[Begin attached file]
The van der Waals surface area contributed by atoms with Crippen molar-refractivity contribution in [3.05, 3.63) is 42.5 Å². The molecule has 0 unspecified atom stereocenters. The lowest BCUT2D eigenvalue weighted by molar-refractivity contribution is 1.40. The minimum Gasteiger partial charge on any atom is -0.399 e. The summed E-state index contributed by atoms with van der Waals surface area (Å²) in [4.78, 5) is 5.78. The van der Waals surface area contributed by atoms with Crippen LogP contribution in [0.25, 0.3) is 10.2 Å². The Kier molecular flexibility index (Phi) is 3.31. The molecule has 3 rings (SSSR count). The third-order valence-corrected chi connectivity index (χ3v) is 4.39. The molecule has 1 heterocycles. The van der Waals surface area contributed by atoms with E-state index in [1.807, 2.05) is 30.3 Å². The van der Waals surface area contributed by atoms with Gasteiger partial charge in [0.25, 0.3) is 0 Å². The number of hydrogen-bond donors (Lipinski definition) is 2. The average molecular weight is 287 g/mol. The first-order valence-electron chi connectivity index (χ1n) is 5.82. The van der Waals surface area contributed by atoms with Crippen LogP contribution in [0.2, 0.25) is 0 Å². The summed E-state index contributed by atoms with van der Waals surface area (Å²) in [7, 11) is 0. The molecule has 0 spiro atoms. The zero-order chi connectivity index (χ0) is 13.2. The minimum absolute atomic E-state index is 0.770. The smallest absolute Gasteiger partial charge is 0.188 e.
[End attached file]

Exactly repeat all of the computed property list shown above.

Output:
The van der Waals surface area contributed by atoms with Crippen molar-refractivity contribution in [3.05, 3.63) is 42.5 Å². The molecule has 0 unspecified atom stereocenters. The lowest BCUT2D eigenvalue weighted by molar-refractivity contribution is 1.40. The minimum Gasteiger partial charge on any atom is -0.399 e. The summed E-state index contributed by atoms with van der Waals surface area (Å²) in [4.78, 5) is 5.78. The van der Waals surface area contributed by atoms with Crippen LogP contribution in [0.25, 0.3) is 10.2 Å². The Kier molecular flexibility index (Phi) is 3.31. The molecule has 3 rings (SSSR count). The third-order valence-corrected chi connectivity index (χ3v) is 4.39. The molecule has 1 heterocycles. The van der Waals surface area contributed by atoms with E-state index in [1.807, 2.05) is 30.3 Å². The van der Waals surface area contributed by atoms with Gasteiger partial charge in [0.25, 0.3) is 0 Å². The number of hydrogen-bond donors (Lipinski definition) is 2. The average molecular weight is 287 g/mol. The first-order valence-electron chi connectivity index (χ1n) is 5.82. The van der Waals surface area contributed by atoms with Crippen LogP contribution in [0.2, 0.25) is 0 Å². The summed E-state index contributed by atoms with van der Waals surface area (Å²) in [7, 11) is 0. The molecule has 0 spiro atoms. The zero-order chi connectivity index (χ0) is 13.2. The minimum absolute atomic E-state index is 0.770. The smallest absolute Gasteiger partial charge is 0.188 e.